In the Summer of 2021, FSU Libraries migrated DigiNole: FSU’s Digital Repository to a new home that is completely hosted and maintained by Florida State University. DigiNole: FSU’s Digital Repository features FSU’s theses and dissertations, open access research and digitized archival collections. DigiNole is Florida State University’s unified platform for FSU-created and maintained digital resources providing access to a wide range of different materials in the Digital Library and Research Repository.
The transition between site hosts involved a complex, multi-layered process. This transition took two years to complete, beginning in the planning stages and ending at the time of public launch July 15, 2021. Users will notice better responsiveness to mobile devices, a more elegant interface, and better overall site performance. Users are also able to directly download video and audio files from records which is a functionality available in the new system.
Since the launch of the upgrade system on July 15, 2021, the Libraries’ internal Working Group began exploring new features such as a 3D object viewer and integrating ORCID as part of a new repository submission process. The internal group is also working on ADA compliant enhancements to ensure the accessibility for theses and dissertations. Additionally, audiovisual items will display closed captions streams.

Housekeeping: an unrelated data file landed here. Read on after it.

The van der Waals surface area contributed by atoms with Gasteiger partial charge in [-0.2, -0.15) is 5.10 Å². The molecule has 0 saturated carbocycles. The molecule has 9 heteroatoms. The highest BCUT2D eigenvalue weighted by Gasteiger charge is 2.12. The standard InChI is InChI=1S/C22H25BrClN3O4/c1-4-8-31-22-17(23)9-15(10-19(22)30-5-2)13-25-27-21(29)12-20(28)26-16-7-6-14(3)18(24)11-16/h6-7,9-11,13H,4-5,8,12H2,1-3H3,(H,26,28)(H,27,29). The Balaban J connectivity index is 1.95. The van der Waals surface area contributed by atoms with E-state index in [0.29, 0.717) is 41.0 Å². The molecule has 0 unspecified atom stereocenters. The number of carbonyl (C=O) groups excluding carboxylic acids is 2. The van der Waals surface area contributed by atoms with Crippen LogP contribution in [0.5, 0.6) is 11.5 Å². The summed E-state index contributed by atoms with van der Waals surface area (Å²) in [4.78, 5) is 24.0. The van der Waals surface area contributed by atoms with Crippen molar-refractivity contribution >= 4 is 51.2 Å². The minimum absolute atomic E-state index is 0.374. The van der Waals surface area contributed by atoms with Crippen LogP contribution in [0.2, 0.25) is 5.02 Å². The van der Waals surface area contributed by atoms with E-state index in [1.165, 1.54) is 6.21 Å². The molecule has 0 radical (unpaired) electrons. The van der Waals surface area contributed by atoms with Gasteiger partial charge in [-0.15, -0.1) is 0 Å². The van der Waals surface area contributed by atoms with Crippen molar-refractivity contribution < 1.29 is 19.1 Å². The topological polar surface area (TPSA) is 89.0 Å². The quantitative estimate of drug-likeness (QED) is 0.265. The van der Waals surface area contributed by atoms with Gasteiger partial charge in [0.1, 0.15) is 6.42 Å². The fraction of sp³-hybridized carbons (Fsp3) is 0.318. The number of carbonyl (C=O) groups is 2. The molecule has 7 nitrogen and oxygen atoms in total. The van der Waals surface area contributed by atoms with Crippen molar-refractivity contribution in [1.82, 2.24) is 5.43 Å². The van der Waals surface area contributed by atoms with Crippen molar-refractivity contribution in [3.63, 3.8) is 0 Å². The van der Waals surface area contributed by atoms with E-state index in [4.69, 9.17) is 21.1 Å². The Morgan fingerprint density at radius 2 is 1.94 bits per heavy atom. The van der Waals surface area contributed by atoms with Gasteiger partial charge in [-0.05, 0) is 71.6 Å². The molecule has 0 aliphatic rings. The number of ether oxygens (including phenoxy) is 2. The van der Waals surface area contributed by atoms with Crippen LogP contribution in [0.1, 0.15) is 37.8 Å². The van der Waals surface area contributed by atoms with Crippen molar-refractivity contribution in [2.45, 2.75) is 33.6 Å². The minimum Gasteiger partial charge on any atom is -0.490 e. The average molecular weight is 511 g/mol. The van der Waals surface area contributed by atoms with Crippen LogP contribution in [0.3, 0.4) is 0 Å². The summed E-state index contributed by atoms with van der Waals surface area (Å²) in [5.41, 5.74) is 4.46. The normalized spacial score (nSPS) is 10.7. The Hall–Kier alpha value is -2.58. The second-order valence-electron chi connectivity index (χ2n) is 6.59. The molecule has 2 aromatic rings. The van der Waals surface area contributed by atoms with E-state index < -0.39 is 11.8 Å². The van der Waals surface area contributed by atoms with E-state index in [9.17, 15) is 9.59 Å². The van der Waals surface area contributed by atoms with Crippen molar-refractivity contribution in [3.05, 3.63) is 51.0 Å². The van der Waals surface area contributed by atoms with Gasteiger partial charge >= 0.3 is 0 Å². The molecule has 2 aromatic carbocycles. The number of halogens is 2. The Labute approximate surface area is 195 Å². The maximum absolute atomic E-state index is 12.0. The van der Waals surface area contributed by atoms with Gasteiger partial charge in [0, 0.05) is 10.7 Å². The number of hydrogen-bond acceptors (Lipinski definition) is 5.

FSU faculty, staff, students and postdocs are invited to submit research outputs such as articles, book chapters, reports, datasets, and posters to the Research Repository to make them publicly available at no cost to the author. Library workers are available to assist in compliance with copyright, publisher policies and the FSU Faculty Senate Open Access Policy.
The Research Repository is the platform for self-archiving published or pre-publication works for free public use. Authors provide access to preprints or post-prints (according to publisher policy) in an institutional archive such as DigiNole or a disciplinary repository such as arXiv.org. This is often referred to as “Green Open Access” and aligns with the FSU Faculty Senate Open Access Policy.